“Crunchy” Beef Finishing and More Interactive Tools for the “Antis”

Have you heard the new definition for the word “crunchy”?  According to social media specialist, Seth Godin it means, “…a term to describe people who willingly alter their lifestyle to make less of an impact on the environment.”  Personally, it will always mean the sound made when I walk across the snow covered ground when it’s about 10 degrees (like today outside my door).  Of course, what it means to alter one’s lifestyle to make a positive impact is a bit more of a tricky question.

In fact, turning to the world of agriculture, it has always been thought that grass-fed beef steers rather than corn-fed steers are more environmentally friendly (sorry, crunchier). However, a recent study by J.L. Capper (Washington State University) and R.A. Cady (Elanco) paints a different picture.

“The Environmental Impact of Corn-Fed vs. Grass-Fed Beef Finishing Systems” was presented at the ASAS/ADSA 2010 Joint Annual Meeting in Denver, Colorado. The brief paper concludes that:

  • “Reduced growth rate in grass‐finishing systems increases finishing period length, resource use and methane emissions per kg beef
  •  Reduced slaughter weight and dressing % in grass‐fed steers increases the number of animals required to produce a set amount of beef
  •  The perception of grass‐fed beef as being more sustainable than corn‐fed beef does not align with true sustainability when producing an equivalent amount of food from each system.”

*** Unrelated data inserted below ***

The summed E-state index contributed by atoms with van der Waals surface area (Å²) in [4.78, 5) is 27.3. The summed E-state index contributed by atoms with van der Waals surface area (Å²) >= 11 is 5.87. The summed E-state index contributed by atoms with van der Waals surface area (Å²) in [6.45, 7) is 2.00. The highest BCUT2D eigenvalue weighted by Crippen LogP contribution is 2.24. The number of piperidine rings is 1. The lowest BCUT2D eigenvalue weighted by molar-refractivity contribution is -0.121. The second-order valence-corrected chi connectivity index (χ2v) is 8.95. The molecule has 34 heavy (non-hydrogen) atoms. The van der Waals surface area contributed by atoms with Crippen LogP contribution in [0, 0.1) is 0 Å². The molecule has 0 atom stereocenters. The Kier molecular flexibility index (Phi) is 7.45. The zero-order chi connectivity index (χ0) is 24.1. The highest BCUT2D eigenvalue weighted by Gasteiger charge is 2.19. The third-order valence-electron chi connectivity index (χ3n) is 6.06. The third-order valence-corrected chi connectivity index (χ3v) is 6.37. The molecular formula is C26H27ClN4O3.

This study (and others) should be taken very seriously in light of the continued demands on the world’s farmers.  Bill Lesher, executive director of Global Harvest Initiative said, “We have 40 years in which to double agricultural output, but we have to do it in a sustainable fashion with the same amount of land, less water and reduced inputs.” We need to continue to look at the science of food production, not succumb to the emotional arguments. Here is a link to the recent article (and other research) by Dr. Capper.

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The Food and Water Watch (FWW) has always been vocal about their concerns regarding the environment. Like most of us, they share a desire for a clean healthy environment – I suppose they might even describe themselves as crunchy. But they also have been vocal in their opposition to large livestock operations.

FWW recently released their latest version of the “Factory Farm Report Map.” This interactive map allows you to go to each state and look up the “density” of the livestock farming practices by each county and also which animals are being housed.

According to the FWW website, “It’s no accident that factory farms have spread across the country. Weak environmental rules and bad farm policy have allowed factory farms to take over livestock production.”  FWW then provides a link with a pre-written letter you can send to the Environmental Protection Agency Administrator, Lisa Jackson, urging the Administrator to “…act swiftly to create a Clean Water Act permitting program” for large livestock.

I wonder if they would change their view of “Factory Farms” if they read Dr. Capper’s report. It might be an interesting discussion over a pint of (organic) beer. 

Finally, we continue to encourage agriculture to be proactive in complying with environmental regulations, including the recently amended Spill Prevention Control and Countermeasure (SPCC) Plans. We have an article that will be out very shortly in Hoard’s Dairyman that will provide a quick overview of the SPCC requirements. If you need an SPCC plan, there may be no better time than during the winter months to develop your plan. If you have questions or need assistance, contact Christopher Paré (cpare@dragun.com) or Matthew Schroeder (mschroeder@dragun.com) at 248.932.0228.

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